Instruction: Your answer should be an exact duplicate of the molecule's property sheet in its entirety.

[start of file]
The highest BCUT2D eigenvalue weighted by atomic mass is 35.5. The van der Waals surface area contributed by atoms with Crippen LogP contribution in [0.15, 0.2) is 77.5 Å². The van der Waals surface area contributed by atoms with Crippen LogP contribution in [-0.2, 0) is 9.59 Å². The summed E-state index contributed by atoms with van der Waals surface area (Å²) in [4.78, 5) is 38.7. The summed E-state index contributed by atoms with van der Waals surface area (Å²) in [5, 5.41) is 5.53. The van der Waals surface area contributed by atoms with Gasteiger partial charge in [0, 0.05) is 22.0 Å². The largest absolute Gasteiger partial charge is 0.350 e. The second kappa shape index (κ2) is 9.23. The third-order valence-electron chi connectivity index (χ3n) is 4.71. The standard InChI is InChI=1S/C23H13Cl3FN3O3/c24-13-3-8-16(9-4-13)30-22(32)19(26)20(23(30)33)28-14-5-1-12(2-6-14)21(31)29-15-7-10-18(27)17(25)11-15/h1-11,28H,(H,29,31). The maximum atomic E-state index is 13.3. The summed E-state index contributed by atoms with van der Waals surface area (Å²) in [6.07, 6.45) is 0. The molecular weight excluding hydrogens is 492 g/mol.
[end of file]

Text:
The highest BCUT2D eigenvalue weighted by atomic mass is 35.5. The van der Waals surface area contributed by atoms with Crippen LogP contribution in [0.15, 0.2) is 77.5 Å². The van der Waals surface area contributed by atoms with Crippen LogP contribution in [-0.2, 0) is 9.59 Å². The summed E-state index contributed by atoms with van der Waals surface area (Å²) in [4.78, 5) is 38.7. The summed E-state index contributed by atoms with van der Waals surface area (Å²) in [5, 5.41) is 5.53. The van der Waals surface area contributed by atoms with Gasteiger partial charge in [0, 0.05) is 22.0 Å². The largest absolute Gasteiger partial charge is 0.350 e. The second kappa shape index (κ2) is 9.23. The third-order valence-electron chi connectivity index (χ3n) is 4.71. The standard InChI is InChI=1S/C23H13Cl3FN3O3/c24-13-3-8-16(9-4-13)30-22(32)19(26)20(23(30)33)28-14-5-1-12(2-6-14)21(31)29-15-7-10-18(27)17(25)11-15/h1-11,28H,(H,29,31). The maximum atomic E-state index is 13.3. The summed E-state index contributed by atoms with van der Waals surface area (Å²) in [6.07, 6.45) is 0. The molecular weight excluding hydrogens is 492 g/mol.